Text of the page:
This fintech configures expense cards to block misuse — and investors just backed it with millions

This fintech configures expense cards to block misuse — and investors just backed it with millions

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A startup that uses technology to stop employees from abusing corporate expenses just raised 8 million euros ($8.6 million) of funding from investors, defying a slump in investment for the financial technology industry.

CleverCards, a Dublin-based firm, uses a digital platform linked to configurable expense cards to give companies control over how their employees use their corporate payment cards.

According to a 2016 global survey of CFOs by human resources firm Robert Half, employees have made several improper expense report requests including a doggie day spa, taxidermy services, dance classes, a side of beef and even a welder.

These requests, though odd, reflect a tough reality for many companies when it comes to corporate expenses: sometimes they can’t trust an employees’ judgment.

CleverCards CEO Kealan Lennon says his platform aims to tackle exactly that.

Rather than handing employees corporate credit cards they can go out and use for purchases anywhere in the world, CleverCards allows businesses to deliver prepaid cards that can be configured to only be used by certain members of staff and block certain transactions if they’re viewed as inappropriate.

“Businesses want to make sure the right employee is the one that gets the card, and that it’s only used for certain purposes,” Lennon told CNBC in an interview.

“It’s finance control,” he added. “The idea of a configurable payments platform hadn’t been done before. And by doing it digitally, that allowed customers come along and say, I want to be able to do this with the press of a button.”

CleverCards told CNBC exclusively Friday that it raised new funds in an investment round led by strategic investor Pluxee. The fresh investment takes the total money raised by CleverCards to date to over 28 million euros.

Pluxee is an employee vouchers and benefits platform that spun off from French food catering firm Sodexo earlier this year.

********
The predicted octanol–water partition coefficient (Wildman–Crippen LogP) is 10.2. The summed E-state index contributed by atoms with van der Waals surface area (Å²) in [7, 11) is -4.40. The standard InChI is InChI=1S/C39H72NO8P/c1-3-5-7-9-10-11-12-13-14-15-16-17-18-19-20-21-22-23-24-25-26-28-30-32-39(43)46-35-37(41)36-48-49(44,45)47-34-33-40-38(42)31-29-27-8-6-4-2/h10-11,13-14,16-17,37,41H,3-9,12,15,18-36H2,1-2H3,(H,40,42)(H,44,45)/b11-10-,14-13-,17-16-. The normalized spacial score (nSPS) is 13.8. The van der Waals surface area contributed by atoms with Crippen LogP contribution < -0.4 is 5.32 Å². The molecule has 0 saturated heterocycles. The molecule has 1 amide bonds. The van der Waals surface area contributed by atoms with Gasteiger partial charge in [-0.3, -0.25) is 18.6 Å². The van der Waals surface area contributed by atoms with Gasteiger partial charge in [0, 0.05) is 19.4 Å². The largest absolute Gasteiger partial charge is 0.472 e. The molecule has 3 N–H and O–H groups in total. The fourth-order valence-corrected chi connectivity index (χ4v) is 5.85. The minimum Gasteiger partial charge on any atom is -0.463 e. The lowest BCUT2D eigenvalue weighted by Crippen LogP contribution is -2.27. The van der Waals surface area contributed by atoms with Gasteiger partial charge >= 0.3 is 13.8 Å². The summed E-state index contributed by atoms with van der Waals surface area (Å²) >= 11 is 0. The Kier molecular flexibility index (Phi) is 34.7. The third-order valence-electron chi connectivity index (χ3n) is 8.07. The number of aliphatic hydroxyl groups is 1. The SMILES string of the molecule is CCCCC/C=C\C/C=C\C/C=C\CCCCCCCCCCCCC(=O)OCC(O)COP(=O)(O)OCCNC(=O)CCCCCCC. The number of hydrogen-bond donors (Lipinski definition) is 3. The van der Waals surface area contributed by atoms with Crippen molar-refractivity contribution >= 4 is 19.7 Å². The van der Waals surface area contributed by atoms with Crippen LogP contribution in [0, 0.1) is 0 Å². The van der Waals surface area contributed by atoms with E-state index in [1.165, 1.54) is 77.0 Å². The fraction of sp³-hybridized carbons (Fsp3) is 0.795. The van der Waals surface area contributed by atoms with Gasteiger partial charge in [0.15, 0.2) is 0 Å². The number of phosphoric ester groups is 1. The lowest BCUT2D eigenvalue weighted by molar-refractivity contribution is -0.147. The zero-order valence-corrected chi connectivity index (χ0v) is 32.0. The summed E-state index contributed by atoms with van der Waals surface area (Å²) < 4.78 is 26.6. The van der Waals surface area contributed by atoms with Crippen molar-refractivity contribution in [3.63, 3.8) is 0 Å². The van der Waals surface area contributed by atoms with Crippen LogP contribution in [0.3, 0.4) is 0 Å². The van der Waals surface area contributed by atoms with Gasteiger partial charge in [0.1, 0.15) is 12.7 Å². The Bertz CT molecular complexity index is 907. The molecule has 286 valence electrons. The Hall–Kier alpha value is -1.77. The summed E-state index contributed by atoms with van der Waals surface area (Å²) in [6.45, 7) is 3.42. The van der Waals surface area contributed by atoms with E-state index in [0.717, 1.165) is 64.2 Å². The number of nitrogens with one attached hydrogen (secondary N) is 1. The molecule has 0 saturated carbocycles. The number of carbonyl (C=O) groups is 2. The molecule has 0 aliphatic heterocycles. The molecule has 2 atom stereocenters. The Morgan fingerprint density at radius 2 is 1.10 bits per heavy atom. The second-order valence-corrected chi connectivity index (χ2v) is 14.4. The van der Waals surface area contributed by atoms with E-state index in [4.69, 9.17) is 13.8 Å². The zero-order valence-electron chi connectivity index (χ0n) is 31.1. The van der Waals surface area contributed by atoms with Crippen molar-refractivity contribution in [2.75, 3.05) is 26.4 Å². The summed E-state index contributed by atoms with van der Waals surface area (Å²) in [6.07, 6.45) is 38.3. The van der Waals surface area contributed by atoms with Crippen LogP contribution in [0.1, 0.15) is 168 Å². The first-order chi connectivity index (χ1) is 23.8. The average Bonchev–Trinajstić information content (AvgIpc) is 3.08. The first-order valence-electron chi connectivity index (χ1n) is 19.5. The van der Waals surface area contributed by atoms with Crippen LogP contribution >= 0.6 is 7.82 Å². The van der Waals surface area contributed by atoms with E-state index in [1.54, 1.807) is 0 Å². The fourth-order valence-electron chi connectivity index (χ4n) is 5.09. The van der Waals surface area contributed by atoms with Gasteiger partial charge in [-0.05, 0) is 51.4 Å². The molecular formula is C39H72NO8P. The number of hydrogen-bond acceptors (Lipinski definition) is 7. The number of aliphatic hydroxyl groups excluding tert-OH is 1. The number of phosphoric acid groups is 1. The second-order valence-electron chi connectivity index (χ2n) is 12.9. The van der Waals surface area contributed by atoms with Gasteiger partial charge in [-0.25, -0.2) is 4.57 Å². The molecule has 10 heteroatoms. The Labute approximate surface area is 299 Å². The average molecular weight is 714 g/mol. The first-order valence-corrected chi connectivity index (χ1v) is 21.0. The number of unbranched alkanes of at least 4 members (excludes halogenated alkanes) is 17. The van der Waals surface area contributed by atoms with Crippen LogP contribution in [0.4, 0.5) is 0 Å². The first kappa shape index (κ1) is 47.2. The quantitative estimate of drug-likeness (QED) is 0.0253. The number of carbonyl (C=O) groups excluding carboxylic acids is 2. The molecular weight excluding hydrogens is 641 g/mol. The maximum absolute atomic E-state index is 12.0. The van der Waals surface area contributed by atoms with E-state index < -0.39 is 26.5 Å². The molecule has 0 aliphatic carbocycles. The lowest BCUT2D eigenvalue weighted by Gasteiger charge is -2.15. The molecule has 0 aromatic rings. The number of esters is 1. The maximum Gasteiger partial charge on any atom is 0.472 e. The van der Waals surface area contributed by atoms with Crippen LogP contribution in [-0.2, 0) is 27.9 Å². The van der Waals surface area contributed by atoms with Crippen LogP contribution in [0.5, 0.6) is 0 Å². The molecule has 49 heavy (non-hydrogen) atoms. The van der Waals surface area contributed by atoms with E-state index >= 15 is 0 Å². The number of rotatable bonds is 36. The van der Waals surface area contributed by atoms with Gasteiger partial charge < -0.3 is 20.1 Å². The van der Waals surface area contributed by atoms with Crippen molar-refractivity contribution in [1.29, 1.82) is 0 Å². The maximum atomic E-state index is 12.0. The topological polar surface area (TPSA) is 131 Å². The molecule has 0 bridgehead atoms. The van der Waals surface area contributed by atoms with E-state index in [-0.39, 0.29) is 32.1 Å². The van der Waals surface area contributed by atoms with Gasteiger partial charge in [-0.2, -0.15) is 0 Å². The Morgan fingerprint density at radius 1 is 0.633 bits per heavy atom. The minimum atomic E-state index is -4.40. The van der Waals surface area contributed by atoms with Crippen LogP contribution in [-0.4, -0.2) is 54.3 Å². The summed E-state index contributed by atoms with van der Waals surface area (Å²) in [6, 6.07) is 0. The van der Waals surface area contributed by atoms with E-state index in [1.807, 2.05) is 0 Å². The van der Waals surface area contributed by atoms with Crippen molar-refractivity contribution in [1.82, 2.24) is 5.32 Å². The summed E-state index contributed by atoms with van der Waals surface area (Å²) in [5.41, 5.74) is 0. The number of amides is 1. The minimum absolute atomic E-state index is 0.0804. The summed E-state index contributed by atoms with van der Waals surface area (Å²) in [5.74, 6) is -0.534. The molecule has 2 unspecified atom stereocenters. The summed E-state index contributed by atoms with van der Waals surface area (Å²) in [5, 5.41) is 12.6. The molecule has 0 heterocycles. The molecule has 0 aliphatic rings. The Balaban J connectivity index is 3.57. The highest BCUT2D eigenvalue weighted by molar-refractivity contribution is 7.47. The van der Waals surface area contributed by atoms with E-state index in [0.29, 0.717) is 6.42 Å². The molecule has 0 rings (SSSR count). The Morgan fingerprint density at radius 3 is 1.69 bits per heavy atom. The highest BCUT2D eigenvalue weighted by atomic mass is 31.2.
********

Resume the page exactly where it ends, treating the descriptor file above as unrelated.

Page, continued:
It is listed on the Euronext stock exchange in France with a valuation of 4 billion euros.

Taking business from Adyen, Stripe

Founded in 2019, CleverCards has signed up over 10,000 businesses as customers. It counts the likes of eBay, PaddyPower, Betfair, Accenture, Microsoft and Apple as clients.

Besides these businesses, CleverCard also works with public sector organizations.

In 2022, CleverCards partnered with the U.K. government to help release social welfare payments to people on smart meters who usually pay their bills through direct debit, but have been forced to seek additional financial help due to rising fuel prices. The cards could only be used to pay bills on select utility companies’ websites.

CleverCards deployed artificial intelligence to conduct identity verification checks on recipients, helping to avoid fraud, according to Lennon.

Lennon said that CleverCards’ funding round stood out in what has been a brutal market for dealmaking and fundraising in fintech.

“It is a tough environment,” he said. “In the current market logjam, it has been pretty impressive now to raise money because nobody’s raising capital.”

He said CleverCards is increasingly snatching business away from the likes of payment tech giants Adyen and Stripe.

“It’s been remarkable in that, as a smaller company, right, we were looking at the Stripes and Adyens and powering ahead,” he said, adding that, now, “we’ve won business against them.”

CleverCards will use the fresh funds to expand its business, scale its products and explore broader opportunities, it said.

In addition to the fundraise, CleverCards appointed five new non-executive directors to its board with experience in payments technology.

They include industry veterans Patrick Waldron, Donal Daly, Marc Frappier, Garry Lyons and Viktoria Otero del Val.

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